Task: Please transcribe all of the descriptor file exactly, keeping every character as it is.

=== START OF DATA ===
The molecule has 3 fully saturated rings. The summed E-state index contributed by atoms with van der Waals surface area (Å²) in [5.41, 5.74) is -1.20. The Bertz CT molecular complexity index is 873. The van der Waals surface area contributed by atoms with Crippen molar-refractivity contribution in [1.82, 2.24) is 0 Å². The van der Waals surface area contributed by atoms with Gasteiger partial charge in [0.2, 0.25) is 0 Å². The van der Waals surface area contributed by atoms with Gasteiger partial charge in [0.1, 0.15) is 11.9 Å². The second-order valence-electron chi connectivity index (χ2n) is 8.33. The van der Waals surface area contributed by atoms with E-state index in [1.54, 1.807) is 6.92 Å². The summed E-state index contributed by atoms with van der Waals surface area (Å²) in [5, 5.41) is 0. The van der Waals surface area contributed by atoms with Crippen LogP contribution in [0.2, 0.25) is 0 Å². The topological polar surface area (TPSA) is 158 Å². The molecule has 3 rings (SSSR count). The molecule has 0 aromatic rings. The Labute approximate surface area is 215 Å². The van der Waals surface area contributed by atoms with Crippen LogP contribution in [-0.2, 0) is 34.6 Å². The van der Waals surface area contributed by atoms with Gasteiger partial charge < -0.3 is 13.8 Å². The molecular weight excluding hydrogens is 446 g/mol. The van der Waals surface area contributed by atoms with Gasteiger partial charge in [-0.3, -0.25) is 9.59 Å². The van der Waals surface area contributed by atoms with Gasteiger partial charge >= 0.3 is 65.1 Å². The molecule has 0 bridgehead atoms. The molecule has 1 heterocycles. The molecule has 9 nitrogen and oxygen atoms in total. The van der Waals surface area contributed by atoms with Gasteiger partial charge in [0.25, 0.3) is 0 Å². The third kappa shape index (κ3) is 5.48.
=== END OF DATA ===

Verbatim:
The molecule has 3 fully saturated rings. The summed E-state index contributed by atoms with van der Waals surface area (Å²) in [5.41, 5.74) is -1.20. The Bertz CT molecular complexity index is 873. The van der Waals surface area contributed by atoms with Crippen molar-refractivity contribution in [1.82, 2.24) is 0 Å². The van der Waals surface area contributed by atoms with Gasteiger partial charge in [0.2, 0.25) is 0 Å². The van der Waals surface area contributed by atoms with Gasteiger partial charge in [0.1, 0.15) is 11.9 Å². The second-order valence-electron chi connectivity index (χ2n) is 8.33. The van der Waals surface area contributed by atoms with E-state index in [1.54, 1.807) is 6.92 Å². The summed E-state index contributed by atoms with van der Waals surface area (Å²) in [5, 5.41) is 0. The van der Waals surface area contributed by atoms with Crippen LogP contribution in [0.2, 0.25) is 0 Å². The topological polar surface area (TPSA) is 158 Å². The molecule has 3 rings (SSSR count). The molecule has 0 aromatic rings. The Labute approximate surface area is 215 Å². The van der Waals surface area contributed by atoms with Crippen LogP contribution in [-0.2, 0) is 34.6 Å². The van der Waals surface area contributed by atoms with Gasteiger partial charge < -0.3 is 13.8 Å². The molecular weight excluding hydrogens is 446 g/mol. The van der Waals surface area contributed by atoms with Gasteiger partial charge in [-0.3, -0.25) is 9.59 Å². The van der Waals surface area contributed by atoms with Gasteiger partial charge >= 0.3 is 65.1 Å². The molecule has 0 bridgehead atoms. The molecule has 1 heterocycles. The molecule has 9 nitrogen and oxygen atoms in total. The van der Waals surface area contributed by atoms with Gasteiger partial charge in [0.25, 0.3) is 0 Å². The third kappa shape index (κ3) is 5.48.